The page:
[Show abstract][Hide abstract] ABSTRACT: Recent studies have demonstrated that AMP-activated protein kinase (AMPK) in the hypothalamus is involved in the regulation of food intake. Because exercise is known to influence appetite and cause substrate depletion, it may also influence AMPK in the hypothalamus. Male rats that either rested or ran for 30 or 60 min on a treadmill (22 m/min, 10% slope) were sacrificed immediately after exercise or after 60 min recovery either in the fasted state or after oral gavage with glucose (3g/kg body weight). Exercise decreased muscle and liver glycogen substantially. Hypothalamic total or alpha2-associated AMPK activity and phosphorylation state of the AMPK substrate acetyl-CoA carboxylase were not changed significantly immediately following treadmill running or during fed or fasted recovery. Plasma ghrelin increased (P<0.05) by 40% during exercise whereas the concentration of PYY was unchanged. In recovery, glucose feeding increased plasma glucose and insulin concentrations whereas ghrelin and PYY decreased to (ghrelin) or below (PPY) resting levels. It is concluded that 1h of strenuous exercise in rats does not elicit significant changes in hypothalamic AMPK activity despite an increase in plasma ghrelin. Thus, changes in energy metabolism during or after exercise are likely not coordinated by changes in hypothalamic AMPK activity.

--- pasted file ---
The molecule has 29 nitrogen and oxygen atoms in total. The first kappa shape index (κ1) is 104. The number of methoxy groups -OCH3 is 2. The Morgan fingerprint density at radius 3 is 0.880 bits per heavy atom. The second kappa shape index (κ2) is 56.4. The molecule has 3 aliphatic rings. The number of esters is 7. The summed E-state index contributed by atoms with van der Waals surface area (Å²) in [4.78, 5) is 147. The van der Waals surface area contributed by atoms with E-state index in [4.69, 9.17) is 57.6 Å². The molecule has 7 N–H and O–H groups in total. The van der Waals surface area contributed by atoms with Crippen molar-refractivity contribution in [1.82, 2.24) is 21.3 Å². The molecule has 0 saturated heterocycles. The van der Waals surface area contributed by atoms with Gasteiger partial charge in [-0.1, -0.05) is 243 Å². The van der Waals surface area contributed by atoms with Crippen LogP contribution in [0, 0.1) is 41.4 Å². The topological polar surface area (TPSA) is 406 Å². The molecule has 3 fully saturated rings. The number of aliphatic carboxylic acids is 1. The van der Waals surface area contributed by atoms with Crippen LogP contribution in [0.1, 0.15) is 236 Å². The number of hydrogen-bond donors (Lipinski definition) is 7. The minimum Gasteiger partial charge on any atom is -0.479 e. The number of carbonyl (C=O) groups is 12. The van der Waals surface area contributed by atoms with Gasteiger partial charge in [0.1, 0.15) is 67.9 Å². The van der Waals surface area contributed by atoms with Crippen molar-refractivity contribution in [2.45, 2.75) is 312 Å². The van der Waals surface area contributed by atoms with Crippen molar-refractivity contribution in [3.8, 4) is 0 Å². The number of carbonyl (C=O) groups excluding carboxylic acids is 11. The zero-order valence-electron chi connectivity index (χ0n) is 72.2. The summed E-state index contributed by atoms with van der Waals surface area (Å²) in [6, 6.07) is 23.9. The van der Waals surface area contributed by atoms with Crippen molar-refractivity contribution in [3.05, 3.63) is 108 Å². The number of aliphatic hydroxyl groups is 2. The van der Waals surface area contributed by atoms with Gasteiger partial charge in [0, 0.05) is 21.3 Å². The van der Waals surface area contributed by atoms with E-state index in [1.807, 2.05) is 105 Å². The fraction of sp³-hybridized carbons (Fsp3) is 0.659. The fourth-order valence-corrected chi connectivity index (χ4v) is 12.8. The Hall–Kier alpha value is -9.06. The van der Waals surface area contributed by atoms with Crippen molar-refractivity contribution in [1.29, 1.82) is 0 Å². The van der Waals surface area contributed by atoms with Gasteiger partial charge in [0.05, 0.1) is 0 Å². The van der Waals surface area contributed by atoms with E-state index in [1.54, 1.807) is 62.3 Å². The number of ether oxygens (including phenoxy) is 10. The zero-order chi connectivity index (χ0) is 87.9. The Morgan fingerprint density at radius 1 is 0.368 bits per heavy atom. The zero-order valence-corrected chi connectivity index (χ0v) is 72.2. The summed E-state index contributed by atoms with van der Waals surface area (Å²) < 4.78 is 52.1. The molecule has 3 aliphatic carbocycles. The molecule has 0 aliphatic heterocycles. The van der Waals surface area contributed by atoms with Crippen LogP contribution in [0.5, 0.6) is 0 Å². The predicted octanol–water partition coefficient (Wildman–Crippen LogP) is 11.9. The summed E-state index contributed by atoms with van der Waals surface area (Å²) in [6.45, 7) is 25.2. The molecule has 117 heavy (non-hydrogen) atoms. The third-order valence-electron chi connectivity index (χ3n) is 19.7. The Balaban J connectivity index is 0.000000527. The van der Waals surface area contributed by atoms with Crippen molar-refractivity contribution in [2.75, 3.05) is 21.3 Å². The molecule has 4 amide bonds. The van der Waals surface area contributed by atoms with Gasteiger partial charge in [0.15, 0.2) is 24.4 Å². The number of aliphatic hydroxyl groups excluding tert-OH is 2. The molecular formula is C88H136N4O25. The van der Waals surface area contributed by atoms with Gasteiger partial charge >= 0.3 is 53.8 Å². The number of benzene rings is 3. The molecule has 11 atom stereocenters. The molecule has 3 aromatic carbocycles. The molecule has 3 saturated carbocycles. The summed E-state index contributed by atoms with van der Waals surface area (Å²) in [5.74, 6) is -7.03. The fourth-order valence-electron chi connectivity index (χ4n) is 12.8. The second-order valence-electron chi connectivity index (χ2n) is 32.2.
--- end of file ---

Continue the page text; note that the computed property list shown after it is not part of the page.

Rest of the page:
Full-text · Article · May 2005 · Biochemical and Biophysical Research Communications
[Show abstract][Hide abstract] ABSTRACT: Increased food intake is characteristic of hyperthyroidism, although this is presumed to compensate for a state of negative energy balance. However, here we show that the thyroid hormone T(3) directly stimulates feeding at the level of the hypothalamus. Peripheral administration of T(3) doubled food intake in ad libitum-fed rats over 2 h and induced expression of the immediate early gene, early growth response-1, in the hypothalamic ventromedial nucleus (VMN), whereas maintaining plasma-free T(3) levels within the normal range. T(3)-induced feeding occurred without altering energy expenditure or locomotion. Injection of T(3) directly into the VMN produced a 4-fold increase in food intake in the first hour. The majority of T(3) in the brain is reported to be produced by tissue-specific conversion of T(4) to T(3) by the enzyme type 2 iodothyronine deiodinase (D2). Hypothalamic D2 mRNA expression showed a diurnal variation, with a peak in the nocturnal feeding phase. Hypothalamic D2 mRNA levels also increased after a 12- and 24-h fast, suggesting that local production of T(3) may play a role in this T(3) feeding circuit. Thus, we propose a novel hypothalamic feeding circuit in which T(3), from the peripheral circulation or produced by local conversion, stimulates food intake via the VMN.